An Estevan woman received a tremendous response from the community of Weyburn recently, to help her find the precise location of a tragic accident that took place on a highway near Weyburn 30 years ago.
Jacquie Mvula was thrown 75 feet from a vehicle on April 18th, 1992, when the driver fell asleep at the wheel.
"My best friend was killed, and I ended up in the hospital for two months. I had two broken legs and a cracked vertebrae in my back."
Mvula still suffers from PTSD, anxiety and depression, as a result of the tragedy that claimed the life of her best friend and cousin, Rhonda Wick.
"Rhonda was a nurse's aide student, and she was just a light," she shared of Wick, who grew up in Oungre. "She was just happy, and giving, and beautiful, and she was taken much too soon, when she was 19."
Mvula said she had to do something big for the 30th anniversary, and she had always wanted to place a memorial marker in the ditch at the location of the accident.
"Every time I'd see one of those anywhere I'd drive, I think, 'why doesn't Rhonda have one?'"
The need to create more closure lead Mvula to join the Facebook group, 'Weyburn Rant & Rave' to seek help in finding that spot.
Colen and Janice Bakken of the Weyburn area proved to be very helpful throughout the process. Interestingly, Jacquie has been longtime friends with their daughter, Ashley.
"Janice was like a detective. She was calling around every like farm person, because she knows everybody, and she had it down to two spots, and was going to go to the nursing home where the Reeve of the R.M. at the time now lives."
On top of that, when Jacquie and her friends were placing the marker at the location on Monday, Colen stopped by, just as Jacquie was beginning to think she'd have to come back to install the marker once the ground had thawed more. That's when he offered to keep an eye on it so she could leave it.
"I feel like it's safe, because he's going to look at it every day as he goes by. He's going to make sure it's far enough in the ground. If it were to fall over when the snow melts, he said, 'I will take care of it for you'. And I just wanted to hug the man."
The metal memorial marker was able to be placed on the 30th, anniversary, with Jacquie joined by her and Rhonda's other two best friends, Sherry Lukye-Horrocks and Treena Hirsch.
But Jacquie also found treasures amid the many people who reached out to her about her post.
"I don't normally go on the rant and rave pages, ever, and I'm not on the Estevan one. I'm only on the Weyburn one because it has 7,800 people from Weyburn," explained Mvula. "Not one mean comment. Not one. In fact, I got so many private messages saying, 'I'm a firefighter now and my dad would have been a firefighter back then. I'm gonna ask him for you', or they would be like, 'what was the last name?' People were so into helping me find this out, by asking older people in the community. They were so helpful."
"They were private messaging, and some people just wrote, 'I'm so sorry for your loss. That's terrible. Wishing you healing'. Just strangers. It was like a big hug."
Retired Weyburn EMT Bert Kauf reached out to Mvula after seeing her post as well. She said if she had known how healing it would be for her to talk with him, she would have done it a long time ago,
"I would be in a much better place," she noted. "He reached out to me and said, 'I think I was the EMT that picked you up. Did you have two broken legs?', and I said, 'yes', and he said, 'it was me'. And he remembered everything."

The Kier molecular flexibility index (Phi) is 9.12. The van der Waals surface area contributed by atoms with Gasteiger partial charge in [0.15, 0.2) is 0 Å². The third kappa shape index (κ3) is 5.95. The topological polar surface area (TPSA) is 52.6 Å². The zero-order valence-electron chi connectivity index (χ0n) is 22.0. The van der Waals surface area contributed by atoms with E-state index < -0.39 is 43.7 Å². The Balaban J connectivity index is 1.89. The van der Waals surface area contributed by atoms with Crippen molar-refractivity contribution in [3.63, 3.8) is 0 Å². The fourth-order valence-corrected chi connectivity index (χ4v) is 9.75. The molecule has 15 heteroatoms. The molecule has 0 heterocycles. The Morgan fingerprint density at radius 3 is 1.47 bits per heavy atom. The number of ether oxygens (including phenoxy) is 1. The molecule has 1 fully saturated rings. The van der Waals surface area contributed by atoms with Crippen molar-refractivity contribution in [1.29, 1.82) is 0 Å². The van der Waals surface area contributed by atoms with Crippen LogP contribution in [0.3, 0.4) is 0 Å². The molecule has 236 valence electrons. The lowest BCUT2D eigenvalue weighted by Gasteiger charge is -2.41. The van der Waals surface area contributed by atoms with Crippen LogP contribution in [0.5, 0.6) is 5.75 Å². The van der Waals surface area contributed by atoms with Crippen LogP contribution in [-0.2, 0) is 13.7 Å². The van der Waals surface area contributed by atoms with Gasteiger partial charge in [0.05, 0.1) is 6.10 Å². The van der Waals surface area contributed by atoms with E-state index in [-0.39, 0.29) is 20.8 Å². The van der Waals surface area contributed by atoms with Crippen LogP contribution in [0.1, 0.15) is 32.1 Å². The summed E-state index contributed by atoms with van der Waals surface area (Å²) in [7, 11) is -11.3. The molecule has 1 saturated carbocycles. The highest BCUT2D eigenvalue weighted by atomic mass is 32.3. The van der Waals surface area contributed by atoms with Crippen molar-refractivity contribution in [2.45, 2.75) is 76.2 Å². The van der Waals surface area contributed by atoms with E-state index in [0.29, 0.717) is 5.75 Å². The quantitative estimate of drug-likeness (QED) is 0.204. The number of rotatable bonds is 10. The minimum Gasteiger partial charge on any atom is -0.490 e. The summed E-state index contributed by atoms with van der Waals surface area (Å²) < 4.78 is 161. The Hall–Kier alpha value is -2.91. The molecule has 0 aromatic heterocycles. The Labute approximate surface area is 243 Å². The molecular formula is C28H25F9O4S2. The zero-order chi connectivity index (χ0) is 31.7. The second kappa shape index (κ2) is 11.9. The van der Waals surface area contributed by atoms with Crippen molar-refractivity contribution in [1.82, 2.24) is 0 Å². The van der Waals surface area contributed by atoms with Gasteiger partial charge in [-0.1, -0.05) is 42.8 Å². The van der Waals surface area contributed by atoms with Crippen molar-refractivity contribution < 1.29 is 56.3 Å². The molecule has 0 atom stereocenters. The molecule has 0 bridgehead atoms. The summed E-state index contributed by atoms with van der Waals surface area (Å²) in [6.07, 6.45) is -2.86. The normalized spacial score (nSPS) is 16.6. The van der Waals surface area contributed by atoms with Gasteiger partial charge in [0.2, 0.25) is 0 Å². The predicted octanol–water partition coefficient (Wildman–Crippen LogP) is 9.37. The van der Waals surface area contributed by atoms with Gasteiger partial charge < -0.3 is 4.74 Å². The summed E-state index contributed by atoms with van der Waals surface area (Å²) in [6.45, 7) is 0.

Pieces of that tragic night have been flooding back to Jacquie surrounding this whole endeavor, but being able to talk with Bert, she said, was the most poignant outcome she never expected.
"There are things I wanted to hear, like I always thought, 'how was I laying in that field?', and he would answer me, whatever I asked. He said, 'you were like a frog. Your legs were broken out to the side, and then your knees were bent'. Like, that's disgusting. But I needed to know everything."
Another thing Kauf had pointed out to Jacquie was that she kept asking about Rhonda.
"They didn't even know there was another person out there, and that's what he told me: I just was worried about my friend."
Mvula said she was in the field from 1:30a.m. until about 3:00 a.m.
"I have none of that recollection. I don't remember being picked up by the EMTs, I don't remember talking to anybody in that field."
Unable to attend Rhonda's funeral due to hospitalization, Jacquie was represented by a rose on Rhonda's casket. One was placed for each of their group of four best friends, and that's why the highway marker contains four roses.
"People are probably sick of me not getting over it or something," she stated. "But when you're 18, your friends are everything to you. She had never done anything wrong, we'd never had a fight. It was such a new friendship. I think teenagers have it really hard when you lose a friend in your teens. She was on a pedestal, and she was perfect, and she was gone, and that's what brings you to this survivor guilt."
The existential survivor guilt, for Mvula, did result in a lot of success. She has earned a Master's degree, has received volunteer awards, and she owns two businesses.
"The trauma, I think, pushed me to do better all my life, to make sure I was worthy of being the one alive, kind of thing," she noted.
So, after an exhausting anniversary week, Mvula has been able to not only find some closure, but some catharsis in the form of missing puzzle pieces.
"April 18th, for the first 15 years, I used to black it out. I knew I wasn't going to get out of bed, that was a day when I'm going to cry," she shared. "I got to the point where sometimes we'd been in Las Vegas or something, to make happy memories, but this one was just big. I wanted to do something for her."
Rhonda's memorial marker is located on the south side of on Highway 13, five kilometres east of Weyburn.